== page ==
Female Infertility

Learn about Female Inferitlity

One third of infertility cases can be traced to female reproductive problems, one third to the male and the remaining cases are a combination of the two or are of unexplained origin. Infertility in women can involve a number of reproductive organs depending on the nature of the underlying health condition, but there are many treatments designed to improve female fertility and restore reproductive health.

Causes of Infertility in Women

Causes of infertility in women typically involve problems with the ovaries and fallopian tubes. For fertilization to occur, an egg must leave the ovary and travel through the fallopian tube to meet the sperm, but a number of conditions can obstruct this meeting. For instance, endometriosis causes the growth of a tissue similar to uterine lining on or within other reproductive organs. A strong connection exists between endometriosis and infertility: the condition can lead to scarring and blockage of the fallopian tubes, and if a woman does conceive, it can result in repeated miscarriages.

Female infertility may also result from sexually transmitted infections that go undetected, like the virtually symptomless chlamydia that can lead to the obstruction of the fallopian tube or HPV that targets the cervix and can become pre-cancerous. Regular examinations and annual testing for STDs will ensure that these conditions are resolved before any permanent damage can be caused.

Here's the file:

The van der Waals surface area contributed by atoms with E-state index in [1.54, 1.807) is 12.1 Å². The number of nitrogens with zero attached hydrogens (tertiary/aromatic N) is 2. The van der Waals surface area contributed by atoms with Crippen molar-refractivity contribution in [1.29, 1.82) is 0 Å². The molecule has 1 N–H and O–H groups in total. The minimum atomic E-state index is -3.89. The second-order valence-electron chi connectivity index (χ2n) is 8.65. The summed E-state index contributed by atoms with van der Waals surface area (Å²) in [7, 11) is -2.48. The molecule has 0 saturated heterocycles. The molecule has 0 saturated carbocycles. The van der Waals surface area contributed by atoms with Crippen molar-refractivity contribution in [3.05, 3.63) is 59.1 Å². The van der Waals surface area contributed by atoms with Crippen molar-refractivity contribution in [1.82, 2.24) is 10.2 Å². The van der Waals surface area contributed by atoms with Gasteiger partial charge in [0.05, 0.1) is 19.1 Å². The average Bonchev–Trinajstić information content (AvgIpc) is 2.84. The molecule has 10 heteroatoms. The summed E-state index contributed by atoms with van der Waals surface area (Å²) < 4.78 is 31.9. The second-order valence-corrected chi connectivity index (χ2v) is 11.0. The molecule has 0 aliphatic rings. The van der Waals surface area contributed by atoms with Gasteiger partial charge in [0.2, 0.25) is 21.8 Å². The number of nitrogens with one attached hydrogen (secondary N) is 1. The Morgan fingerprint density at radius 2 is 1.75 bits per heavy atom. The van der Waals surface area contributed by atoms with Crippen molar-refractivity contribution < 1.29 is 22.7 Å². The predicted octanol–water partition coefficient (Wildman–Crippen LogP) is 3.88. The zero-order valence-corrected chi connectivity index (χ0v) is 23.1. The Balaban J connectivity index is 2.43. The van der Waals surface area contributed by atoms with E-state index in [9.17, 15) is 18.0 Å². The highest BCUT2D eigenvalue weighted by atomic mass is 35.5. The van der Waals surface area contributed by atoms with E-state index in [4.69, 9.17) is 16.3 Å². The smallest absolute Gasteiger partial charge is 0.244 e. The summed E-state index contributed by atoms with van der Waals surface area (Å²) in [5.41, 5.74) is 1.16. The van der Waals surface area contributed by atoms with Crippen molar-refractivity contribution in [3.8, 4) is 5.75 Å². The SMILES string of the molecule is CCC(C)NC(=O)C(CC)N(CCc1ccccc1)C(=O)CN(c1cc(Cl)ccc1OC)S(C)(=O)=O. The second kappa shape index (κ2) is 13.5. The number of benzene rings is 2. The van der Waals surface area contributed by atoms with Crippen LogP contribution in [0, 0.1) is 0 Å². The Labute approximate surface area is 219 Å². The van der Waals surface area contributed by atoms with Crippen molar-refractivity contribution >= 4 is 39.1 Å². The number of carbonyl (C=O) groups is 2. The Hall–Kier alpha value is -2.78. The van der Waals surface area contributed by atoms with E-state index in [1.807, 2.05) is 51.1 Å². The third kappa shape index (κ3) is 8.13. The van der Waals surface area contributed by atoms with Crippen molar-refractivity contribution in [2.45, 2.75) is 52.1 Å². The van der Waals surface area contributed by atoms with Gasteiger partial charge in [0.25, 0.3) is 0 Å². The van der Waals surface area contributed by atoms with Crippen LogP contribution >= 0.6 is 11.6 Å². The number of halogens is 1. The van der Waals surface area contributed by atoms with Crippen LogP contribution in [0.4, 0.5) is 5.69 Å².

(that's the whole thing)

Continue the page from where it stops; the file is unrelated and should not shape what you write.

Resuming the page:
Although issues such as endometriosis, egg quality and ovulation disorders cannot be avoided, you can take precautions against the fertility complications that come from STDs, eating disorders and unhealthy habits that will affect egg production and hormonal function. A healthy lifestyle can combine with treatments such as IVF to increases a woman's chances of becoming pregnant.

Solutions for Female Infertility

Surgery might be necessary for some women, but ovulation induction is a less invasive yet promising approach to fertility. This involves the use of fertility drugs to stimulate the ovaries to produce several eggs in one ovulation cycle. The relationship between a medication called Clomid and ovulation has helped many women, as the drug helps to regulate ovulation and menstrual periods. But as with any medication, there are possible side effects, so it will not be the right choice for every woman.

For some women, medication will not work and more advanced procedures offered by fertility clinics must be considered. The UAMS women infertility clinic at the University of Arkansas has earned a reputation for their comprehensive fertility program, which includes a variety of IVF and embryo transfer procedures.

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